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Touchdown in North Carolina
New Home Day
It's the conclusion of our trip cross country from Sacramento, California to Henderson, North Carolina. I am traveling with four of my five adopted children in a Dodge Passenger Van with our dog and cat. My bio daughter is traveling with us in her own car with two of her friends, a dog and a bird.
Tonight, we stay in Cookeville, Tennessee. I would have liked to drive further this day and less miles on the day we arrive at our new home but there are just not any suitable facilities exactly where I need them to be. I had learned that Cookeville has the best accommodations available at reasonable prices. This was a great tip. This is the best motel of our entire trip. Our room is enormous; there are three queen size beds, a pool large enough to swim in, and a whirlpool in our bathroom. My children swim until they are tired and hungry. I soak in the Jacuzzi tub with a glass of merlot.
Our last day on the road finds us rested and ready. Our new home is our destination today. It is cloudy and drizzly. We will drive through the Great Smoky Mountains and our starting point is about twenty five miles from the North Carolina State line. The Great Smoky Mountains are beautiful; as I drive, I think that it is good that we will be less than a days drive to such a beautiful national park. Soon, we cross the state line and we are in North Carolina. We are all whooping, hollering and cheering. The dog gets caught up in the excitement and barks and wags her tail. I designate someone to call my daughter who is driving her car to let her know we are in North Carolina. They have not yet left the motel. My passengers are very pleased that we will be at the new house first. I have the reputation of a slow driver.
It takes another two hours of driving to get through the mountains. North Carolina is lush, green, and grassy with endless trees of many varieties. I have heard North Carolina described as a huge dense forest with communities and houses carved into it. We drive through Ashville, North Carolina; the home of the Biltmore Estate and then High Point which is famous for its furniture. Next, we pass Winston-Salem and then Hillsborough where we leave I 40 and go north on I 85. We almost miss the exit.. We are less than one hour from our new home after driving twenty eight hundred miles over eight days. I 85 takes us past Durham and then we cross beautiful Falls Lake. I am amazed at the verdant beauty of the interstate. There is a dark green strip of color in the center, two stripes of shiny dark gray on either side, and high walls of feathery green on the edges. An image muted by the steamy mist that follows the summer rains of the south. The interstate would not be so profound were it not for my previous life of summers with no rain or even clouds in the sky. The interstate should be dusty and taupe colored with many freeway signs unscreened by trees. Suddenly, we are at exit 181 and the exit to our new home is 213. I appoint a child to put the leash on the dog and hold on to her when we get out of the car until we get into the house.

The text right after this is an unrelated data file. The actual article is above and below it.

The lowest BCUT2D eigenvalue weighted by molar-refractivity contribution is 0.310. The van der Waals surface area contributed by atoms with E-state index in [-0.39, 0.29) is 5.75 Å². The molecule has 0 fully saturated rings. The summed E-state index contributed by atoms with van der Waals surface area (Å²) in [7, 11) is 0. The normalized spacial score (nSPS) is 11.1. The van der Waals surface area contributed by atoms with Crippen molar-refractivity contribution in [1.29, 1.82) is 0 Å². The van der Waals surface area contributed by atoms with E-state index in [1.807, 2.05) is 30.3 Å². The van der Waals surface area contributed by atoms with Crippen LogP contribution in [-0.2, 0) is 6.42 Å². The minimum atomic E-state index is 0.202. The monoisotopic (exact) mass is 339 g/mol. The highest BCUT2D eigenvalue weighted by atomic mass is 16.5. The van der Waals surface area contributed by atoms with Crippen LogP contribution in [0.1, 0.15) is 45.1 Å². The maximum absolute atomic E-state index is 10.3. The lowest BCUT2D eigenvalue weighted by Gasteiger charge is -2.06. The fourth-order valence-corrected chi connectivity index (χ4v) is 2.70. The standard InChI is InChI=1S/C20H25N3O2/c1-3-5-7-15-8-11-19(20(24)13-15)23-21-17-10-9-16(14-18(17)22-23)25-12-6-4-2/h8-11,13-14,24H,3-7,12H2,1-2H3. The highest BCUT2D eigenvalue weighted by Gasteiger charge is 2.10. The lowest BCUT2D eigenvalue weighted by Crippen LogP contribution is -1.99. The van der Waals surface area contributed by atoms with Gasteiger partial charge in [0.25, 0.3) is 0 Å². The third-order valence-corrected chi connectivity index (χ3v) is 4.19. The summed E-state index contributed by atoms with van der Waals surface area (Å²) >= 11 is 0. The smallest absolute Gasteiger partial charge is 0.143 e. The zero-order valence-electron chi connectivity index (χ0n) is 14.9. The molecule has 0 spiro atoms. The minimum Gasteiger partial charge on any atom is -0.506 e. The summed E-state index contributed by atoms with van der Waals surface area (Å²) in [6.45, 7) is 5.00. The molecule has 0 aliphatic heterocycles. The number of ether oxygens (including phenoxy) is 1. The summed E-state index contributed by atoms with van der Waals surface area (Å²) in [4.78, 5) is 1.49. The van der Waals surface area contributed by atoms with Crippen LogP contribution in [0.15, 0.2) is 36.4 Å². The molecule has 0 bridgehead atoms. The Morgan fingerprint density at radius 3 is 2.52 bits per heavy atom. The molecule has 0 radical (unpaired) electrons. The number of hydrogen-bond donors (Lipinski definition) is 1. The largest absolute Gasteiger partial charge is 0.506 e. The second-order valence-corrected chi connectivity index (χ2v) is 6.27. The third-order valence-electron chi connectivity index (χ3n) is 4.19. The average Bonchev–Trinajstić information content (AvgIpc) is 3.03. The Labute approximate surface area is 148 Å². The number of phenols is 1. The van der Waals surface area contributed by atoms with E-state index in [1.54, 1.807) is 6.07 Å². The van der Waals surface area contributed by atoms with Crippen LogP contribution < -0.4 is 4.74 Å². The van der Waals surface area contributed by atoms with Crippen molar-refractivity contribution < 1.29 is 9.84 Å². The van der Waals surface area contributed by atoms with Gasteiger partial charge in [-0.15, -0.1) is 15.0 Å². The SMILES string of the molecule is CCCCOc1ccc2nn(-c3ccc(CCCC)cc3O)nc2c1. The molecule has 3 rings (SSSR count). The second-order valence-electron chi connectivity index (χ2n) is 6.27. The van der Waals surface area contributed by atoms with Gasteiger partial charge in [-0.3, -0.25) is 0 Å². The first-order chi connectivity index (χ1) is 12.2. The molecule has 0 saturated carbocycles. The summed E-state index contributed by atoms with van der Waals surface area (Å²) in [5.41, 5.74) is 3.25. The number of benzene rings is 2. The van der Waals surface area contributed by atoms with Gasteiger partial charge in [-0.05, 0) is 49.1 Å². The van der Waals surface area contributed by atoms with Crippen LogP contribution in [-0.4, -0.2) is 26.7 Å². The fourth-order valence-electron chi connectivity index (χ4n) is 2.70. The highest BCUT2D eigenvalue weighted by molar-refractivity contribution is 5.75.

At exit 211, I remind people to wait until I turn off the car before anyone gets out. Exit 213 comes into view and we exit. I can barely see the signal light. The traffic lights, if they exist, are low and hang by wires strung between poles. I am accustomed to huge cantilevered poles with lights suspended from the high ends of the poles. I will have to look carefully for these lights or I will get into trouble. We turn right and are only three blocks from the street into our subdivision. Another right turn and we pass moderate size, sturdy brick homes. We turn left onto our street. Our street has larger more estate type homes. Our home is on the left, down a hill. It's very inviting with a large front porch; we go slowly down the driveway, it is still rainy and wet. There are cute little bunnies munching on something on the lawn. My girls shriek with delight. I yell at everyone to be careful not to let the cat out and I stop the car.
Our new home is huge, more than twice as large as our little "snout" house in California. My sister and brother in law who live about 30 miles south have opened the doors and are waiting for us. I tell my children its OK to go ahead and explore our new home. The exclamations I hear are things like: "Sweet!" or "this is the bomb! and "awesome!" My favorite is: "Where are you? I can't find you". We will be camping here for about five days, until our moving van arrives. I have, in my van, a large box which contains an air mattress, a set of sheets and a blanket for each person. It feels good to be home.